Indian Folk Tales: Being Side-lights on Village Life in Bilaspore, Central Provinces

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E. Stock, 1908 - Bilaspur (India : District) - 99 pages
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Page 43 - Twixt the shadow and the sunshine, Herds of fallow deer were feeding, But they saw not Hiawatha; To his bow he whispered, "Fail not!" To his arrow whispered, "Swerve not!" Sent it singing on its errand, To the red heart of the roebuck; Threw the deer across his shoulder, And sped forward without pausing. At the doorway of his wigwam Sat the ancient Arrow-maker, In the land of the Dacotahs, Making arrow-heads of jasper, Arrow-heads of chalcedony.
Page 99 - O'EE the gloomy hills of darkness, Look, my soul, be still, and gaze; All the promises do travail With a glorious day of grace; Blessed jubilee! Let thy glorious morning dawn.
Page 99 - Kingdoms wide that sit in darkness, — Grant them, Lord ! the glorious light , And, from eastern coast to western, May the morning chase the night ; And redemption, Freely purchased, win the day. 3 Fly abroad, thou mighty gospel ! Win and conquer, never cease ; May thy lasting, wide dominions, Multiply and still increase ; Sway thy sceptre, Saviour ! all the world around.
Page 99 - Kingdoms wide that sit in darkness, Grant them, Lord, the glorious light ; And, from eastern coast to western, May the morning chase the night, And redemption, Freely purchas'd, win the day.
Page 99 - O'ER the gloomy hills of darkness, Cheered by no celestial ray, Sun of righteousness ! arising, Bring the bright, the glorious day ; Send the gospel To the earth's remotest bound. 2 Kingdoms wide that sit in darkness, — Grant them, Lord ! the glorious light , And, from eastern coast to western, May the morning chase the night ; And redemption, Freely purchased, win the day.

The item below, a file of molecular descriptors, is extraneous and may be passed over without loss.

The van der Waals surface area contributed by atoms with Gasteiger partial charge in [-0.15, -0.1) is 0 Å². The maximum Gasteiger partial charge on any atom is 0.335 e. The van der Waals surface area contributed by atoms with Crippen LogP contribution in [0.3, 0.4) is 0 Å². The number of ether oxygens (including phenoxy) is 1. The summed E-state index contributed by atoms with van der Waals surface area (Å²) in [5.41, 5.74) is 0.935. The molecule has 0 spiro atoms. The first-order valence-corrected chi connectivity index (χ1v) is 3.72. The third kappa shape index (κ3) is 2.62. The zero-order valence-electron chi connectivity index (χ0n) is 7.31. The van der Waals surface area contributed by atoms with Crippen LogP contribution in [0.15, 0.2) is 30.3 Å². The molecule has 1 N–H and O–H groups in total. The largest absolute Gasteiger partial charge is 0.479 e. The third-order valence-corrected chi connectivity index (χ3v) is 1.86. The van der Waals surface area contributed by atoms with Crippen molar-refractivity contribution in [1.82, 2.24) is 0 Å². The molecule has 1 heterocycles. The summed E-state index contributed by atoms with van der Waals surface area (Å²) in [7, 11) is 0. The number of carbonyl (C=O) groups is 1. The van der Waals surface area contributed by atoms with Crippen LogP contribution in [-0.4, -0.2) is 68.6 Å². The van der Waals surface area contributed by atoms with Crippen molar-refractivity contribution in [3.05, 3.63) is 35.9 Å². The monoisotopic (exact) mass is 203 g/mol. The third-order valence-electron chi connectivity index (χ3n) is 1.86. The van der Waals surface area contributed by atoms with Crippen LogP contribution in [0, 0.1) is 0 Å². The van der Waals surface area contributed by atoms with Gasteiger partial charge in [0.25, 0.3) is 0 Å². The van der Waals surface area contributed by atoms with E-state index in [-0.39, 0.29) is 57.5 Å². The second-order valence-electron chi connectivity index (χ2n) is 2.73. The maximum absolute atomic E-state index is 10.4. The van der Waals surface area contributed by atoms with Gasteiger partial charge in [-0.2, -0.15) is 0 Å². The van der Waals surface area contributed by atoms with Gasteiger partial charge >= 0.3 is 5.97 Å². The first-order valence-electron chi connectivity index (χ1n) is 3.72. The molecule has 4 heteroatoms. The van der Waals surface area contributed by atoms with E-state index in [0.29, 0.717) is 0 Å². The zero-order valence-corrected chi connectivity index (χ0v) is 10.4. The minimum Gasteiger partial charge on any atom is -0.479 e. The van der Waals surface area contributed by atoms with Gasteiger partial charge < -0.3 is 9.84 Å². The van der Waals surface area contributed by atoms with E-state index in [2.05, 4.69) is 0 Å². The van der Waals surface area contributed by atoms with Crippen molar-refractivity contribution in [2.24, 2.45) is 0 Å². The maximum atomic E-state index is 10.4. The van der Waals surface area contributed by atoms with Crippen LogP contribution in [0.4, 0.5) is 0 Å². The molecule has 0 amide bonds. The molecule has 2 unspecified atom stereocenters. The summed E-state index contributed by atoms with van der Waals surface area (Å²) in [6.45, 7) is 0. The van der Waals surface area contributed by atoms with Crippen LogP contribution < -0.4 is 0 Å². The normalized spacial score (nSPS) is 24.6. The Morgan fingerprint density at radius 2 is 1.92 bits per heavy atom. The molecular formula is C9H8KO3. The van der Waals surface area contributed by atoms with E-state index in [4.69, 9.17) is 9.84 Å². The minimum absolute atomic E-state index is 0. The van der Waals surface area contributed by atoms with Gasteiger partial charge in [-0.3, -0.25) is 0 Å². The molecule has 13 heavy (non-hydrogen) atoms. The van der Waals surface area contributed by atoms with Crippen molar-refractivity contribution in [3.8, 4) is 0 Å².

Page 43 - At the feet of Laughing Water Hiawatha laid his burden, Threw the red deer from his shoulders ; And the maiden looked up at him, Looked up from her mat of rushes, Said with gentle look and accent,
Page 56 - AA pashas, and the pashas began to imprison the taxgatherers, and the taxgatherers began to refund their squeezings to the peasants — just as the water began to quench the fire, and the fire began to burn the stick, and the stick began to beat the dog ; and it needed a column full of gossip in the...
Page 91 - These that have turned the world upside down have come hither also ;" alleging afterwards in his justification the marginal reference to " These men being Jews do exceedingly trouble our city.
Page 49 - Tarans) were supposed to wander in woods and solitudes, lamenting their hard fate, and were said to be often seen. In the North of England it is thought very unlucky to go over their graves. It is vulgarly called going over " unchristened ground." In the Gentle Shepherd, Bauldy, describing Mause as a witch, says of her — " At midnight hours o'er the Kirk-yard she raves, And howks unchristen'd Weans out of their Graves.
Page 56 - If I strike you once with my beak you will disappear : how then can you talk of eating me ? " But the louse broiled and ate his friend, the crow.

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